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Peter the Venerable, known for his (internal) Christian Charity and also known as the “Benevolent Abbot” was the first to acknowledge Innocent II as Pope. Peter’s generous attitude was opposite that of Innocent III who disregarded Peter’s lighter point of view.

 

Pope Innocent III

 

If Peter could have heard the words of Rudyard Kipling – – –

If you can hear the truth you’ve spoken, twisted by knaves to make a trap for fools, or watch the things you gave your life to broken

– – -Peter may have wept. Did Peter realize the Christian military forces that would be drawn together as the result of his three tracts? Could he have imagined the death and destruction of his own Christians as well as Jews and Muslims that would result from those tracts?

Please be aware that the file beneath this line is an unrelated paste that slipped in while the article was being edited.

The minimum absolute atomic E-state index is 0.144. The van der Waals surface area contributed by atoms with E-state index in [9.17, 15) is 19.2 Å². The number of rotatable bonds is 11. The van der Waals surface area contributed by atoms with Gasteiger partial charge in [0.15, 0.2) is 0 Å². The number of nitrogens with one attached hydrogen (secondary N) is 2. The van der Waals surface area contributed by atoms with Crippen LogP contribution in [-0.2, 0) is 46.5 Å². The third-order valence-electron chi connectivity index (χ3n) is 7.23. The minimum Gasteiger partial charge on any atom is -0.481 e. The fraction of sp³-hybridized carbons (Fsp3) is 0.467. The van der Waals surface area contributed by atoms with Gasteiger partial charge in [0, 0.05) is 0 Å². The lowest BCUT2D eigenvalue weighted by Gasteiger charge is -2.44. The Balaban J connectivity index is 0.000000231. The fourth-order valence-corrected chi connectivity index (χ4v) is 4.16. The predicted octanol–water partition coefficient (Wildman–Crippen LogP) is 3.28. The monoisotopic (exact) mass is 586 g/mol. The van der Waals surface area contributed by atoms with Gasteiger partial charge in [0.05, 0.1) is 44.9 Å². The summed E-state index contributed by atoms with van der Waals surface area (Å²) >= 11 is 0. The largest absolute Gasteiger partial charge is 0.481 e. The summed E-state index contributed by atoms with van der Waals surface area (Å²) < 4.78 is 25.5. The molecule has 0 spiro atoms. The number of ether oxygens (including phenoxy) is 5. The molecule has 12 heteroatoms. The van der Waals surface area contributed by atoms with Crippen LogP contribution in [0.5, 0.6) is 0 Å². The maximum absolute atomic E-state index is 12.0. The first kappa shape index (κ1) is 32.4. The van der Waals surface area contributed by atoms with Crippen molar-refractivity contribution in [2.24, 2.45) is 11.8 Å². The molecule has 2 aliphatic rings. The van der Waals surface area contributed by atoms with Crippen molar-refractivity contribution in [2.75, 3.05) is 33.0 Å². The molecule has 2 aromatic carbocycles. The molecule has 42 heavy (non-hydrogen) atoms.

As Cowdrey [English Historical Review, September 2003] states in his review of Iogna-Prat’s book “Order and Exclusion; – – -“

 “{Peter’s writings} undoubtedly tended strongly in this {militant} direction; yet one may hesitate to make excessively sweeping statements.

Iogna-Prat himself points out that Peter the Venerable was the pre-history of the medieval struggle against heresy in which the Pontificate of Innocent III was the turning point.”

The joining of politics and religion – – – then basted with the lubricant of royal riches – – – appear to have been not only the beginning of this twisted power but also its own final downfall. Separation of church and state still remain in the forefront of people’s minds. Secularism is the capstone of French thinking, even to this day, as a result of this Religio/Politico combination.

 

Tomorrow: Exodus

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